The airway lining becomes inflamed and swollen. The production of mucus, normally present in a small amount in the airways, is increased. Typically this results in throat clearing, spitting up phlegm (sputum) and coughing. The muscles wrapped round the bronchioles eventually become constricted or tightened (bronchospasm) and the air passing through the narrowed channels produces a wheeze.

What are symptoms of Asthma attack?

Signs & Symptoms include:

  • Severe shortness of breath, chest tightness or pain, and coughing or wheezing
  • Low peak expiratory flow (PEF) readings, if you use a peak flow meter
  • Symptoms that fail to respond to use of a quick-acting (rescue) inhaler
  • severe shortness of breath
  • bluish tint to the lips
  • low blood pressure (hypotension)
  • high or low heart rate
  • agitation or confusion

If your asthma symptoms do not improve after you take medication, you may need emergency treatment. Your doctor can help you to learn to recognize an asthma emergency so that you’ll know when to get help

How Asthma is diagnosed?

To diagnose asthma, your doctor will discuss your medical history with you and perform a physical exam. You may need a lung function test and few other tests, such as a chest or sinus X-ray. If you or your child are having breathing problems on a regular basis then visit a doctor. Knowing what to expect during the diagnostic process may help.

Personal and medical history

Your doctor will ask you questions to understand your symptoms and it’s causes. Bring notes to help to jog your memory. Be ready to answer questions about your family history, the medicines you take and your lifestyle. This includes any current physical problems. Shortness of breath, wheezing, coughing and tightness in your chest may show asthma. This also includes all previous medical conditions. A history of allergies or eczema increases your chance of asthma. A family history of asthma, allergies or eczema increases your chance of having asthma, too. Tell your doctor about any home or work exposure to environmental factors that can worsen asthma. For example, these might include pet dander, pollen, dust mites and tobacco smoke. The doctor may also ask if you get chest symptoms when you get a head cold.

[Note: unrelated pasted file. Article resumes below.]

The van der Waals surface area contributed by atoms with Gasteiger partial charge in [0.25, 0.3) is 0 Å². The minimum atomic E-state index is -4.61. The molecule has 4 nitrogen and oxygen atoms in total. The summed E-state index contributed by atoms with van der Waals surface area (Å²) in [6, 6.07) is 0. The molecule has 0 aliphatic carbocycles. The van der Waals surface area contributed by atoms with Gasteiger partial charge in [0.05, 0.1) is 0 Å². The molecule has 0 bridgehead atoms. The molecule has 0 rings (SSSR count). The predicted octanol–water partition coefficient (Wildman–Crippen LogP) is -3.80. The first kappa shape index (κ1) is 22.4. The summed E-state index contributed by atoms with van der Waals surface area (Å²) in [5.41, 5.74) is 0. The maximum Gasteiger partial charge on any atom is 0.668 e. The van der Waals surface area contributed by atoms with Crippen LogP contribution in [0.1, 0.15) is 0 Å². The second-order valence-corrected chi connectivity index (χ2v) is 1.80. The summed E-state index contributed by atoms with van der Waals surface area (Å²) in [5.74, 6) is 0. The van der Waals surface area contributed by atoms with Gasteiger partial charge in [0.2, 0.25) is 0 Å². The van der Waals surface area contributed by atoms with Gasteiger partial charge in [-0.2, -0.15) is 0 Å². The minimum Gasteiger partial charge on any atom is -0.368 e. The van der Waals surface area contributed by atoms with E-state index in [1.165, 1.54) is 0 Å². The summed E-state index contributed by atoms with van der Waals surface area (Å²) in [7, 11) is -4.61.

Physical exam

If your doctor thinks you have asthma, they will do a physical exam. They will look at your ears, eyes, nose, throat, skin, chest and lungs. This exam may include a lung function test to detect how well you exhale air from your lungs. You may also need an X-ray of your lungs or sinuses. A physical exam then allows your doctor to review your health.

Lung function tests

To confirm asthma, your doctor may have you take one or more breathing tests known as lung function tests. These tests measure your breathing. Lung function tests are often done before and after inhaling a medicine known as a bronchodilator, which opens your airways. If your lung function improves a lot with use of a bronchodilator, you probably have asthma. Your doctor may also prescribe a trial with asthma medicine to see if it helps.

Common lung function tests used to diagnose asthma include:

  • Spirometry
  • Peak airflow
  • FeNO tests (exhaled nitric oxide)
  • Provocation tests
How Asthma is treated?

There are two types of medicines reliever and preventer. Reliever relieve agony immediately by bronchodilatation. Salbutamol, theophylline and terbutaline are included in this group. Medicine such as inhaled steroids reduce swelling of bronchial tubes to improve asthma and these prevent asthmatic symptoms. Most of asthmatic medicines are available in oral and inhaled forms. Inhaled forms act quickly have less side effects and are more effective even in very low dose. Therefore inhaled medicines are preferred.

Even though we cannot cure asthma, we can control it. Each case of asthma is different, so you and your doctor need to create an asthma treatment plan just for you. This plan will have information about your asthma triggers and instructions for taking your medicines.

Inhalers – devices that let you breathe in medicine – are the main treatment. Tablets and other treatments may also be needed if your asthma is severe.

You’ll usually create a personal action plan with a doctor.

This includes information about your medicines, how to monitor your condition and what to do if you have an asthma attack.

How asthma attack can be prevented?
  1. Identify Asthma Triggers
  2. Stay Away from Allergens
  3. Avoid Smoke of Any Type
  4. Prevent Colds
  5. Allergy-Proof Your Home
  6. Get Your Vaccinations
  7. Consider Immunotherapy Allergy Shots
  8. Take Asthma Medications as Prescribed
  9. Follow Your Asthma Action Plan
  10. Use Pink City Flow Meter